China is suffering a lethal epidemic; African swine fever has led to the deaths of a third of the country’s pigs. The resulting pork shortage has sent the value of healthy pigs soaring, and farmers in China are reportedly breeding bigger and bigger porkers to cope with the current crisis. According to Bloomberg, one pig in Guangxi province weighs as much as a polar bear. That's some pig.
The pig in question reportedly weighs 500 kilograms (1,102 pounds) and lives on a farm in Nanning in southern China. Animals of this size can fetch up to 10,000 yuan ($1,400) when they go to slaughter.
China is the world’s biggest pork consumer, accounting for about half of all pork eaten worldwide. In a country where pork production is so important, farmers are having to come up with solutions to try to save the industry’s bacon.
To improve profits, pig farms – both large-scale and small – are attempting to fatten up their profits by upping the size of their animals, rather than the size of their herds. Having been stung by swine fever outbreaks, farmers are struggling to replenish their herds as the prices of piglets and sows have increased and there are fears that valuable new herds may become infected.
By now you’re probably thinking this sounds worryingly like the plot of the movie Okja, where a big company breeds “super pigs” to maximize pork production, and chaos obviously ensues. While China’s chunky hogs aren’t quite as extreme, they are certainly plump, even by pig standards. As Bloomberg reports, pigs going to slaughter normally weigh about 110 kilograms (242 pounds). Now, that average has climbed to 140 kilos (308 pounds). In Jilin in northeastern China pigs usually weigh around 125 kilograms (275 pounds), but farmers are under pressure to ramp that weight up to as much as 200 kilograms (440 pounds).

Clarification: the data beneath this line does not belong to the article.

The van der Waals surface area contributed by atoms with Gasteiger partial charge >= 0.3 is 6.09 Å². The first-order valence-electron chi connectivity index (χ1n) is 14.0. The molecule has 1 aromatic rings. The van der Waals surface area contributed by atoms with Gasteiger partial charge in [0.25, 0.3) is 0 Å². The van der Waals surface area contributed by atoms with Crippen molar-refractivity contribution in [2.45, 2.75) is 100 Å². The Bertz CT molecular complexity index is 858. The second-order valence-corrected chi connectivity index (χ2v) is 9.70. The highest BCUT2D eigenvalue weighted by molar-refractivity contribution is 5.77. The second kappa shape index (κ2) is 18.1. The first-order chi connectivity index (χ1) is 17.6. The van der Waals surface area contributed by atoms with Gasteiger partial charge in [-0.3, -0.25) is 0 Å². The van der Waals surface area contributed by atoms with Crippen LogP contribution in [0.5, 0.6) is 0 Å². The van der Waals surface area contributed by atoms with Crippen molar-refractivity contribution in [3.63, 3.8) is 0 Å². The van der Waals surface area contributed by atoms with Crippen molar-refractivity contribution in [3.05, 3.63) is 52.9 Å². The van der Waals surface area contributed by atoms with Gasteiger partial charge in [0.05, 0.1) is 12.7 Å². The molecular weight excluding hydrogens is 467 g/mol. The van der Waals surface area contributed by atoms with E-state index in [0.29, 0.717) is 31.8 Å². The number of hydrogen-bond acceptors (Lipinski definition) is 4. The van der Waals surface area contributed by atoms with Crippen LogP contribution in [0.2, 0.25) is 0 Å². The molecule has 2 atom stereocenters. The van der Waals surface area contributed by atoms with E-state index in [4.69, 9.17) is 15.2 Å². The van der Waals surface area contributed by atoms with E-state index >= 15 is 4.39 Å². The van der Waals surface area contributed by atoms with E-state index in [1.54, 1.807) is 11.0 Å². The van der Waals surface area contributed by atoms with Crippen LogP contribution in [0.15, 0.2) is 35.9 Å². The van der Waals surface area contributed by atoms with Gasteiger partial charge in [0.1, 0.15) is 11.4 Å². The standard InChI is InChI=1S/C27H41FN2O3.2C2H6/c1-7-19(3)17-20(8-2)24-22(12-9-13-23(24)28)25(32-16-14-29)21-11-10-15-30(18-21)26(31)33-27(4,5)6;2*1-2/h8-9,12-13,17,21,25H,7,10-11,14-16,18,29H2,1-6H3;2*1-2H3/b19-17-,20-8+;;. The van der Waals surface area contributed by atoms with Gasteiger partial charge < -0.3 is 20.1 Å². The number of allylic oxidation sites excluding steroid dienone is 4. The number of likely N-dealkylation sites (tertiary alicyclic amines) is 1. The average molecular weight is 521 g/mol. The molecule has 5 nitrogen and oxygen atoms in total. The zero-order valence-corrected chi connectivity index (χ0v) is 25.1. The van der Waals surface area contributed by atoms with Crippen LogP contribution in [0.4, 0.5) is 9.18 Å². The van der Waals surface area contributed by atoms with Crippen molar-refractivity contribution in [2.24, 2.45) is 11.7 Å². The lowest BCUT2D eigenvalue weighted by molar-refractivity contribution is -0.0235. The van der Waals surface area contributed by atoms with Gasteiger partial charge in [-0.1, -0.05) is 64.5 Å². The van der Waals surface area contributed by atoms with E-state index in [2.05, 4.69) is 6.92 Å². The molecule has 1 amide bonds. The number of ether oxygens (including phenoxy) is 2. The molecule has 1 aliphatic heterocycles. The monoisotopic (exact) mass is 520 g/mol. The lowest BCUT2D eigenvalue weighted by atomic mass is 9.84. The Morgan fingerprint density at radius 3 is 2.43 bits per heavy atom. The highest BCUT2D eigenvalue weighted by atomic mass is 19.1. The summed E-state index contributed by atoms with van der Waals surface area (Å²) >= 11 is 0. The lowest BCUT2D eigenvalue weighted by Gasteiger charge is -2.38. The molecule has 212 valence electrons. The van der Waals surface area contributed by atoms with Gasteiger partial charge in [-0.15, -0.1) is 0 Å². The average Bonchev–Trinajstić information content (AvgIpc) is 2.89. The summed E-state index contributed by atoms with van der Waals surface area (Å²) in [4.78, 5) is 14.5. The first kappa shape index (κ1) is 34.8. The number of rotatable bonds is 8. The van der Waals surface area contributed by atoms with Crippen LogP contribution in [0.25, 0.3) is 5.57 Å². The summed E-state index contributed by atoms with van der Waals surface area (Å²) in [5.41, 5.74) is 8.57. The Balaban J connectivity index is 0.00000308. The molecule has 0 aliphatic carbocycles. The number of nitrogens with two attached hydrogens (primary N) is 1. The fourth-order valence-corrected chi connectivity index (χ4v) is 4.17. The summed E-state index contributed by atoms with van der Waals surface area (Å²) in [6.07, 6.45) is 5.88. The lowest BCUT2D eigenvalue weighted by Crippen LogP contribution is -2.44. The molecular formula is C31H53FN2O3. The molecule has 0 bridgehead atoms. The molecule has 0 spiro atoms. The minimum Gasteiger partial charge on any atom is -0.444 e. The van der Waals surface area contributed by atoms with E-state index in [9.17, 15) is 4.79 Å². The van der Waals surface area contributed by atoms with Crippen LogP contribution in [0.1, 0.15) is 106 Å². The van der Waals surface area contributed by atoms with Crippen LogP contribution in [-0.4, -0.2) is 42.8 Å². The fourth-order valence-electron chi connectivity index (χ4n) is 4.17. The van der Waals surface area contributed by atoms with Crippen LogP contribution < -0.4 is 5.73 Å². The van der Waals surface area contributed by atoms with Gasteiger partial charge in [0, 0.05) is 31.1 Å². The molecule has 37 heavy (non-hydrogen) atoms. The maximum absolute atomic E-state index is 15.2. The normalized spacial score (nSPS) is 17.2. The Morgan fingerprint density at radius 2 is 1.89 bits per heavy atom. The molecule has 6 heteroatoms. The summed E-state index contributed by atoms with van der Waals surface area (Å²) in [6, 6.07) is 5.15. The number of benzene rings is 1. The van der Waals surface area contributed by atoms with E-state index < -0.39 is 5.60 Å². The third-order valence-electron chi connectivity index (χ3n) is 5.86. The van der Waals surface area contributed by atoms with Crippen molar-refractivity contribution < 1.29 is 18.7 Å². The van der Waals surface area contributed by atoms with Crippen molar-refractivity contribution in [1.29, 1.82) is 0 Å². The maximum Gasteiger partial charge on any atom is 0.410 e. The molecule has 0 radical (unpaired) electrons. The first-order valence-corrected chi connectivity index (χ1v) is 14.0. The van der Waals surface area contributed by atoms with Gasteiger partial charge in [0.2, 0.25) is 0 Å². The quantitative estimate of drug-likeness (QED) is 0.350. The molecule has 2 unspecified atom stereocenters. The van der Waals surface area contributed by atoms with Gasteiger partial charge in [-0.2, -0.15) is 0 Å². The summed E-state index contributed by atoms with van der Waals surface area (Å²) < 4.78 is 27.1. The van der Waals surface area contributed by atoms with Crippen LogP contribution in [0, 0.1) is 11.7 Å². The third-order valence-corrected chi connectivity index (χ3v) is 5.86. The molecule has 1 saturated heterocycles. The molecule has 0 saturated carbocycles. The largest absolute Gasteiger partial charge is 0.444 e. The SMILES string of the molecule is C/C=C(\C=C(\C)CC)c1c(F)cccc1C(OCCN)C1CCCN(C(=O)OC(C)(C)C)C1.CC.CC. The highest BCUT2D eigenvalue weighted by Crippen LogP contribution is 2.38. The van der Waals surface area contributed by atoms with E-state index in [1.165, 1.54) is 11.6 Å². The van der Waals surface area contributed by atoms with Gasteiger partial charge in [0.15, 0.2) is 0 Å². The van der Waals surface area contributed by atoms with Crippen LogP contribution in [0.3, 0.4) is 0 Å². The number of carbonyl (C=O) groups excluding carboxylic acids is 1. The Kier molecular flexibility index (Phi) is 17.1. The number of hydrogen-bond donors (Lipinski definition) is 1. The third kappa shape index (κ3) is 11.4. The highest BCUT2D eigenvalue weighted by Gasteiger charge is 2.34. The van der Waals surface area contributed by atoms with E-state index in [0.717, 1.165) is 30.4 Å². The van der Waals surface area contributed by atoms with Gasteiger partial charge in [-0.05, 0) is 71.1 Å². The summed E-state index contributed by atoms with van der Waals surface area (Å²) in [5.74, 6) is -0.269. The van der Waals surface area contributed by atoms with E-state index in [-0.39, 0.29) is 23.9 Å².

Since the first case was reported in August 2018, China has lost at least 100 million pigs to African swine fever, an aggressive virus that naturally infects wild swine like warthogs, bushpigs, and wild pigs. It also infects domestic pigs and has very high mortality rates, often killing the animal within a few days of becoming infected. The scale of the current outbreak of the disease, which is sometimes dubbed “pig Ebola”, is unprecedented. The virus is not confined to China and has spread to nearby countries like South Korea, Mongolia, and Vietnam.
Pork is a staple food in China and other East Asian countries, but rationing is reportedly having to take place around the country. Some projections suggest that as many as 350 million pigs might have to be culled this year – that’s a quarter of pigs on the planet.
Although fatter pigs might sound like a promising solution to fewer pigs, the animals can suffer serious health complications and die early. Previous monster pigs, such as Big Norm, Ton Pig, and Tennessee’s Big Bill, the heaviest porker to ever grace the planet, all died from complications related to their immense weight. China’s new league of hogs might produce more meat, but they might not be a sustainable solution.